The effect of population growth in diminishing returns to agriculture also lends urgency to the need for family planning. The question facing policymakers in sub-Saharan Africa is not whether or not population will grow—it will grow rapidly—but when growth rates will slow. Experience in Asia and Latin America shows that both development and family planning programs can reduce fertility. China and Indonesia are examples of fertility declines far more rapid than those predicted on the basis of literacy, mortality, and income. In these countries governments have accelerated the demographic transition to lower population growth rates by many means, including increasing access to modern contraceptives, mass education campaigns, and, in China, raising the marriage age.
In 1975, only 8 African countries had even weak family planning programs; they were rarely subsidized by their governments. Today 22 of the 37 African countries for which data are available support family planning. Nevertheless, there is little sense of urgency to the programs; nor have techniques or approaches been worked out that would be most suited to African circumstances. Emphasis on child-spacing may be one such approach. Child-spacing as a way to increase the chances of a child’s survival is a basic and nearly universal ethic in African villages. It has always been accomplished through prolonged breast-feeding and sexual abstinence. Today, however, there is some use of contraceptives to ensure the required spacing. Thus the traditional ethic provides a rationale for incorporating family planning within maternal and child health programs.
In general, population policy in Africa badly needs strengthening. This could be done in many ways. Family-planning advice could be recognized as the right of every couple, and providing such advice to all who desire it could be a pronounced basic goal of every government. Governments can encourage widespread family-planning services and supplies, including the availability of cheap or even free contraceptives. Family-planning components can be built into national health care systems to ensure that improved child survival and fertility regulation can be better synchronized. But without increased female education and reduced infant and child mortality, the impact of spacing alone on fertility will be limited. Thus both development and family planning have a role in reducing fertility rates.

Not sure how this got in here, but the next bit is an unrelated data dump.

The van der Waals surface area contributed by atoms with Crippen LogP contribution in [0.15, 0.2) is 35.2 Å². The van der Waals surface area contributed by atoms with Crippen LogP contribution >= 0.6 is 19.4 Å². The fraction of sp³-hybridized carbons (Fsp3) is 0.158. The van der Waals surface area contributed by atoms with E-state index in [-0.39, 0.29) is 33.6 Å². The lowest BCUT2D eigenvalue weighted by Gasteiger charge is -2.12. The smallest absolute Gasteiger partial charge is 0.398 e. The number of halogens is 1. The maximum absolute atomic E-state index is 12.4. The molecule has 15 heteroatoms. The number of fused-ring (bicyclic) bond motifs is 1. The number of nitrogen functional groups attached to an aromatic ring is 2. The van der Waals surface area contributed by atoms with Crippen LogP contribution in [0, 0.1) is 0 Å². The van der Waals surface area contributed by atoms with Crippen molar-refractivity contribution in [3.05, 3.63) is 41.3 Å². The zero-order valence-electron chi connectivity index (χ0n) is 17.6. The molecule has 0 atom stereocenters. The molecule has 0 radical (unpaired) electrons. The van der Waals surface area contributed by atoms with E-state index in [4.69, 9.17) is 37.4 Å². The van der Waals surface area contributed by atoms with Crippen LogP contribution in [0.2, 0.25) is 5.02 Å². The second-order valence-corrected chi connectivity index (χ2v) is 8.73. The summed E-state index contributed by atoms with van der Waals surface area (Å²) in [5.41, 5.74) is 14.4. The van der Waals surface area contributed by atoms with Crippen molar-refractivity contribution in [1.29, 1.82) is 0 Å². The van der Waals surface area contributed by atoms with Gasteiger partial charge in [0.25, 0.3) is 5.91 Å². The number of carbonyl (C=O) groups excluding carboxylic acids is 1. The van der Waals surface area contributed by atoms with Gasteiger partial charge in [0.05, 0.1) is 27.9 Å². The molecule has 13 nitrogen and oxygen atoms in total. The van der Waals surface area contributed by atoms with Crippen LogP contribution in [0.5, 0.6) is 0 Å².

A wider problem
In a sense most of the villages of tropical Africa have been suffering from overpopulation for many decades: notwithstanding abundant but not very productive land, in much of the region most villages barely produce enough to feed themselves. Droughts that cause food shortages and even famine are common occurrences. Diet is frequently very poor in general, and in particular during the weeks before the new harvest, and infant and toddler mortality is higher than anywhere else. Poor diet is one reason why dysentery and measles regularly kill malnourished African children.
Population growth in the next decade can only make this situation worse. But the implications for education—an area in which African governments have achieved impressive results and which affects all these sectors—are also serious. To maintain primary school enrollment at the current rate of 65 per cent (which still means an increasing number of unschooled every year) will require increased government expenditures for primary education at about 3.5 per cent a year. To achieve universal primary education by the year 2000 would require expansion at over 6 per cent annually, far beyond the region’s capacity. Urbanization will also be a very serious problem. In 35 major capitals, population growth now averages about 9 per cent annually, a rate at which cities double in size every nine years. There are now 28 African cities with populations over half a million. Just 20 years ago there were but three. The urban population will quadruple again in the next quarter century. The majority in these cities will continue to live in slums, usually an entire family (or more) per room, with high rates of disease, little access to public services—good water, sanitation, and medical care—and extremely long journeys to and from work.
Improvements in two areas—breaking the chain of population growth and stagnating agriculture—would help reduce human misery in sub-Saharan Africa. The desired changes can become reality if enough resources, primarily African but also from outside the region, are brought to bear; and if African governments incorporate the needed policies into their political systems.
Food and Agriculture Organization, Agriculture Toward 2000 (Food and Agriculture Organization, Rome, 1979).
Timothy King and others, Population Policies and Economic Development (World Bank, Washington, DC, 1974).
U.S. Department of Agriculture, Food Problems and Prospects in Sub-Saharan Africa, The Decade of the 1980’s,Foreign Agricultural Research Report No. 166 (August1981).
A quarterly Portuguese edition of Finance & Development is now available.
Readers who wish to receive the Portuguese edition instead of the edition they currently receive should send us their latest address label when requesting the change. New readers should identify their professional category.
Requests should be sent to:
Finance & Development
Attention: Publications Unit
International Monetary Fund
Washington, D.C. 20431 U.S.A.